A recent study in Appetite, an international research journal specializing in behavioral nutrition, shows that even small obstacles to snacking – like wrappers on candy – can help people control their eating. In one experiment, 60 women were divided into groups, with each group invited to snack freely from a bowl of candies for five minutes. For one group, the candies were unwrapped, while the other group was given wrapped candies. This small difference yielded significantly different results; on average, each participant in the wrapped-candy group ate 3.6 candies, while those in the unwrapped-candy group ate 5.5 candies each. The results of the study are in line with earlier research. In a similar experiment, office workers ate a third less candy when the candy was kept inside a drawer rather than on top of their desks. Simply placing food out of sight – hardly a significant impediment! – makes it far easier for us to control our appetites.The significance of small obstacles, or boundaries that stand between us and the fulfillment of our desires, should not be understated. Human beings have a limited amount of willpower; there are only so many times we can stare our temptations directly in the eye and retain our self-control. By setting boundaries – even small ones, like keeping candy wrapped and out of sight at home and in the office – we minimize direct confrontation with our desires and save our strength for the occasional Venetian tables that come our way.This principle lies at the heart of the halachic system, and particularly the laws that regulate conduct between men and women. The Talmudic sage, Ulla, taught that men should conduct themselves modestly and carefully with members of the opposite gender – […]
Thomas Jefferson is justly revered for his extraordinary contributions as a president, political thinker and diplomat. His immortal words, “All men are created equal,” have had an immeasurable impact upon the course of American history and democracy the world over. But in recent years, historians have begun to pay closer attention to Jefferson’s private life – to his practices as a slave owner and businessman – and their findings are more than a little troubling.In his 2012 biography of Jefferson, “Master of the Mountain,” Henry Wiencek introduces us to a ruthless slave owner who regularly overworked his slaves and tolerated brutal punishments, including the whipping of young children. Unlike George Washington, who liberated his slaves in his will, Jefferson maintained that emancipation was a practical impossibility. It’s no wonder Jefferson felt this way; as Fergus Bordewich writes, “whatever moral ambivalence Jefferson may have felt toward slavery he overcame when he sat down to do the numbers for his estate.” Jefferson’s slaves were a financial boon to his estate; in 1792, he calculated that he was making a 4 percent profit every year on the birth of black children. They were his soundest investment!How could Thomas Jefferson, the man who personifies the causes of liberty and equality, live a life so out of step with his professed beliefs? Jefferson’s life of contradiction is actually quite typical of great intellectuals. Paul Johnson, in his book Intellectuals, examines the private lives of some of the greatest thinkers in modern times, evaluating the moral credentials of those whose thoughts have influenced mankind. Not surprisingly, they rarely live up to their own teachings. As Soren Kierkegaard writes: “In relation to their systems most systematizers are like one who builds an […]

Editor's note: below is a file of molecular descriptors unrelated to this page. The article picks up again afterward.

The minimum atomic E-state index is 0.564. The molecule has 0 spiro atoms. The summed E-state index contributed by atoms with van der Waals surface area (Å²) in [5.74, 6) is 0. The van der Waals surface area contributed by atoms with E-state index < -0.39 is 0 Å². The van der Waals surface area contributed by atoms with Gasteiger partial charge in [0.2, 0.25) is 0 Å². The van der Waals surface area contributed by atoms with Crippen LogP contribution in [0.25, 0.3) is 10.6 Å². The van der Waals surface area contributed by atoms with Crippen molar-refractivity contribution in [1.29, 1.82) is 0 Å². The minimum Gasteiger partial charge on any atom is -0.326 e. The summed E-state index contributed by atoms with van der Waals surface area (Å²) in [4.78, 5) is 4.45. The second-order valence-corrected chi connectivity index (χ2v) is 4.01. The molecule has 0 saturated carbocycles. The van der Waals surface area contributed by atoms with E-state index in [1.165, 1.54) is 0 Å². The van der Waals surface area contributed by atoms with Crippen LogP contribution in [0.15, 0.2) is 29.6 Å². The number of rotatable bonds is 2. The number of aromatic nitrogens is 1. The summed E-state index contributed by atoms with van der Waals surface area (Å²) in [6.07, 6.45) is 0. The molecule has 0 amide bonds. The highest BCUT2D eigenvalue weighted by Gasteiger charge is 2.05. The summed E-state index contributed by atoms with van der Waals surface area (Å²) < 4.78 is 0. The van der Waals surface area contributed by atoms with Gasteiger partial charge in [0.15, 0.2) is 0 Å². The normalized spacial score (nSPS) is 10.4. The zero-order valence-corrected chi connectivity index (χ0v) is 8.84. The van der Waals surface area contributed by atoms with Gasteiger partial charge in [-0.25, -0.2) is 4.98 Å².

As a teenager, William Cobbett, an 18th century English radical, worked as a gardener on a great estate. One day, while walking through the streets of London during his free time, he noticed a copy of Jonathan Swift’s A Tale of a Tub in the front window of a bookshop. He describes what happened next: “The title was so odd, that my curiosity was excited. I had the threepence the book cost, but then, I could have no supper.” He bought the book, and became so immersed in it that he read until it was too dark to see the words, ignoring his hunger. Cobbett described this moment as a “birth of the intellect” – the first time his excitement over a book overwhelmed his basic physical needs. (cited in Margaret Willes, Reading Matters: Five Centuries of Discovering Books)